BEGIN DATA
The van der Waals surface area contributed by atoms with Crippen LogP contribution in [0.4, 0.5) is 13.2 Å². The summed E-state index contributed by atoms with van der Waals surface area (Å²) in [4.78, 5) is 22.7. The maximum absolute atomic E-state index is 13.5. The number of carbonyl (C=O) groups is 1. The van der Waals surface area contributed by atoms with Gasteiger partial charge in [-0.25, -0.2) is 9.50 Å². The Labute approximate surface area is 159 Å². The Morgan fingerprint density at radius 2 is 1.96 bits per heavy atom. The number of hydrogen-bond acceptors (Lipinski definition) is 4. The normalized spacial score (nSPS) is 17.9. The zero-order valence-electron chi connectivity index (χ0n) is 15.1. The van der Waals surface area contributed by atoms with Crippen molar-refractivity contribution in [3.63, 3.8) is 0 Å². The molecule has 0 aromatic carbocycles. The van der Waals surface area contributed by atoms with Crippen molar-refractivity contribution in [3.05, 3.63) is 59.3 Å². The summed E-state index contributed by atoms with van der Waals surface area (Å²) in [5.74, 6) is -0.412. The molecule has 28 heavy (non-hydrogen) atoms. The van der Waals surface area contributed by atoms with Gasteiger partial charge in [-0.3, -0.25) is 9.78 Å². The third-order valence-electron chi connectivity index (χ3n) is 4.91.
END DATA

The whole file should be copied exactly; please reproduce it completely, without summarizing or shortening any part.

The van der Waals surface area contributed by atoms with Crippen LogP contribution in [0.4, 0.5) is 13.2 Å². The summed E-state index contributed by atoms with van der Waals surface area (Å²) in [4.78, 5) is 22.7. The maximum absolute atomic E-state index is 13.5. The number of carbonyl (C=O) groups is 1. The van der Waals surface area contributed by atoms with Gasteiger partial charge in [-0.25, -0.2) is 9.50 Å². The Labute approximate surface area is 159 Å². The Morgan fingerprint density at radius 2 is 1.96 bits per heavy atom. The number of hydrogen-bond acceptors (Lipinski definition) is 4. The normalized spacial score (nSPS) is 17.9. The zero-order valence-electron chi connectivity index (χ0n) is 15.1. The van der Waals surface area contributed by atoms with Crippen molar-refractivity contribution in [3.63, 3.8) is 0 Å². The molecule has 0 aromatic carbocycles. The van der Waals surface area contributed by atoms with Crippen molar-refractivity contribution in [3.05, 3.63) is 59.3 Å². The summed E-state index contributed by atoms with van der Waals surface area (Å²) in [5.74, 6) is -0.412. The molecule has 28 heavy (non-hydrogen) atoms. The van der Waals surface area contributed by atoms with Gasteiger partial charge in [-0.3, -0.25) is 9.78 Å². The third-order valence-electron chi connectivity index (χ3n) is 4.91.